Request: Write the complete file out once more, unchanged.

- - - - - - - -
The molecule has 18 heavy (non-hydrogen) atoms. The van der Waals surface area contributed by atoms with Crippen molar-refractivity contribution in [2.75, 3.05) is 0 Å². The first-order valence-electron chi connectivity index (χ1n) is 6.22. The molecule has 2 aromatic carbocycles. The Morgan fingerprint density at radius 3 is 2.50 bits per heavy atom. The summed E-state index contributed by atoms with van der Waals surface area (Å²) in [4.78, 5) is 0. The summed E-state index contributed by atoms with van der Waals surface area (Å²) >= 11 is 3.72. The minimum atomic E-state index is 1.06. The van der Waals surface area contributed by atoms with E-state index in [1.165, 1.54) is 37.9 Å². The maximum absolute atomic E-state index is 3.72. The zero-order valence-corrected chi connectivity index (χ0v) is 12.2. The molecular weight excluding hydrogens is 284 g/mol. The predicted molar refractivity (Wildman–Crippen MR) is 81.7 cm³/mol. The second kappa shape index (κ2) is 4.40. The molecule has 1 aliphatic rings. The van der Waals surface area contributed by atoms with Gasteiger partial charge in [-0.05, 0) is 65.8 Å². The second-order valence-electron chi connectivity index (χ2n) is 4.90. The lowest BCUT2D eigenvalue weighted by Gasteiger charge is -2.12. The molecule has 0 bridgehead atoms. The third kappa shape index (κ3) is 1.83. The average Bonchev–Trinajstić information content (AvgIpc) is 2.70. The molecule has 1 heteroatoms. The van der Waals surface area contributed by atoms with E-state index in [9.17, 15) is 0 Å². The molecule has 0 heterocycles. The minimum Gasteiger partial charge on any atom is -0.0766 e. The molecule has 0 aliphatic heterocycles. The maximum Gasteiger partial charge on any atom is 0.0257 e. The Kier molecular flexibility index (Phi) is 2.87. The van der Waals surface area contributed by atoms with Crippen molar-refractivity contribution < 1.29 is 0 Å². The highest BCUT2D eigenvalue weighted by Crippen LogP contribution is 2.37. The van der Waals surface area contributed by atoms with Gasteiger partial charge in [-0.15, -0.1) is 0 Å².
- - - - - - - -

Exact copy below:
The molecule has 18 heavy (non-hydrogen) atoms. The van der Waals surface area contributed by atoms with Crippen molar-refractivity contribution in [2.75, 3.05) is 0 Å². The first-order valence-electron chi connectivity index (χ1n) is 6.22. The molecule has 2 aromatic carbocycles. The Morgan fingerprint density at radius 3 is 2.50 bits per heavy atom. The summed E-state index contributed by atoms with van der Waals surface area (Å²) in [4.78, 5) is 0. The summed E-state index contributed by atoms with van der Waals surface area (Å²) >= 11 is 3.72. The minimum atomic E-state index is 1.06. The van der Waals surface area contributed by atoms with E-state index in [1.165, 1.54) is 37.9 Å². The maximum absolute atomic E-state index is 3.72. The zero-order valence-corrected chi connectivity index (χ0v) is 12.2. The molecular weight excluding hydrogens is 284 g/mol. The predicted molar refractivity (Wildman–Crippen MR) is 81.7 cm³/mol. The second kappa shape index (κ2) is 4.40. The molecule has 1 aliphatic rings. The van der Waals surface area contributed by atoms with Gasteiger partial charge in [-0.05, 0) is 65.8 Å². The second-order valence-electron chi connectivity index (χ2n) is 4.90. The lowest BCUT2D eigenvalue weighted by Gasteiger charge is -2.12. The molecule has 0 bridgehead atoms. The third kappa shape index (κ3) is 1.83. The average Bonchev–Trinajstić information content (AvgIpc) is 2.70. The molecule has 1 heteroatoms. The van der Waals surface area contributed by atoms with E-state index in [9.17, 15) is 0 Å². The molecule has 0 heterocycles. The minimum Gasteiger partial charge on any atom is -0.0766 e. The molecule has 0 aliphatic heterocycles. The maximum Gasteiger partial charge on any atom is 0.0257 e. The Kier molecular flexibility index (Phi) is 2.87. The van der Waals surface area contributed by atoms with Crippen molar-refractivity contribution < 1.29 is 0 Å². The highest BCUT2D eigenvalue weighted by Crippen LogP contribution is 2.37. The van der Waals surface area contributed by atoms with Gasteiger partial charge in [-0.15, -0.1) is 0 Å².